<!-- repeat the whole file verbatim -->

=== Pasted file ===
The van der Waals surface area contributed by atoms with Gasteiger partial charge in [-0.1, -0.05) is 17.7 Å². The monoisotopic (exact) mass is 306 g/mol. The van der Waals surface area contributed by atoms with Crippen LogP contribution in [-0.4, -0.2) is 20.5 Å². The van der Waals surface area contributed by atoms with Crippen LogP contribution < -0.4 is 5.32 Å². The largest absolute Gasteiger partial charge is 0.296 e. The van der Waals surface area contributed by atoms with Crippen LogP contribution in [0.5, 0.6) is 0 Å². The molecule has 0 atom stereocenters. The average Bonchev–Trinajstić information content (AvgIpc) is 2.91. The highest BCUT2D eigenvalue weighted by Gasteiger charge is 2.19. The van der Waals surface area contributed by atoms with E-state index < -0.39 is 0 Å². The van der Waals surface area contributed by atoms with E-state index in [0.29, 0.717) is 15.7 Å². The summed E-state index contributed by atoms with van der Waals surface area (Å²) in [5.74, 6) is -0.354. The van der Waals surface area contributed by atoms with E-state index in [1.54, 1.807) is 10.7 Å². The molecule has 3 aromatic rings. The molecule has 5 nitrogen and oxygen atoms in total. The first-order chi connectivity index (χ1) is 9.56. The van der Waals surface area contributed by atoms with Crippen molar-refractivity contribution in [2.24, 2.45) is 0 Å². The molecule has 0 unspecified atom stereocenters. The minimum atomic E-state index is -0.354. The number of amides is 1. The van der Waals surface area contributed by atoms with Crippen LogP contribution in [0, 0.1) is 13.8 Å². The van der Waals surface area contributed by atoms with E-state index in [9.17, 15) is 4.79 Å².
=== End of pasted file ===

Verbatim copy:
The van der Waals surface area contributed by atoms with Gasteiger partial charge in [-0.1, -0.05) is 17.7 Å². The monoisotopic (exact) mass is 306 g/mol. The van der Waals surface area contributed by atoms with Crippen LogP contribution in [-0.4, -0.2) is 20.5 Å². The van der Waals surface area contributed by atoms with Crippen LogP contribution < -0.4 is 5.32 Å². The largest absolute Gasteiger partial charge is 0.296 e. The van der Waals surface area contributed by atoms with Crippen LogP contribution in [0.5, 0.6) is 0 Å². The molecule has 0 atom stereocenters. The average Bonchev–Trinajstić information content (AvgIpc) is 2.91. The highest BCUT2D eigenvalue weighted by Gasteiger charge is 2.19. The van der Waals surface area contributed by atoms with E-state index < -0.39 is 0 Å². The van der Waals surface area contributed by atoms with E-state index in [0.29, 0.717) is 15.7 Å². The summed E-state index contributed by atoms with van der Waals surface area (Å²) in [5.74, 6) is -0.354. The van der Waals surface area contributed by atoms with E-state index in [1.54, 1.807) is 10.7 Å². The molecule has 3 aromatic rings. The molecule has 5 nitrogen and oxygen atoms in total. The first-order chi connectivity index (χ1) is 9.56. The van der Waals surface area contributed by atoms with Crippen molar-refractivity contribution in [2.24, 2.45) is 0 Å². The molecule has 0 unspecified atom stereocenters. The minimum atomic E-state index is -0.354. The number of amides is 1. The van der Waals surface area contributed by atoms with Crippen LogP contribution in [0, 0.1) is 13.8 Å². The van der Waals surface area contributed by atoms with E-state index in [9.17, 15) is 4.79 Å².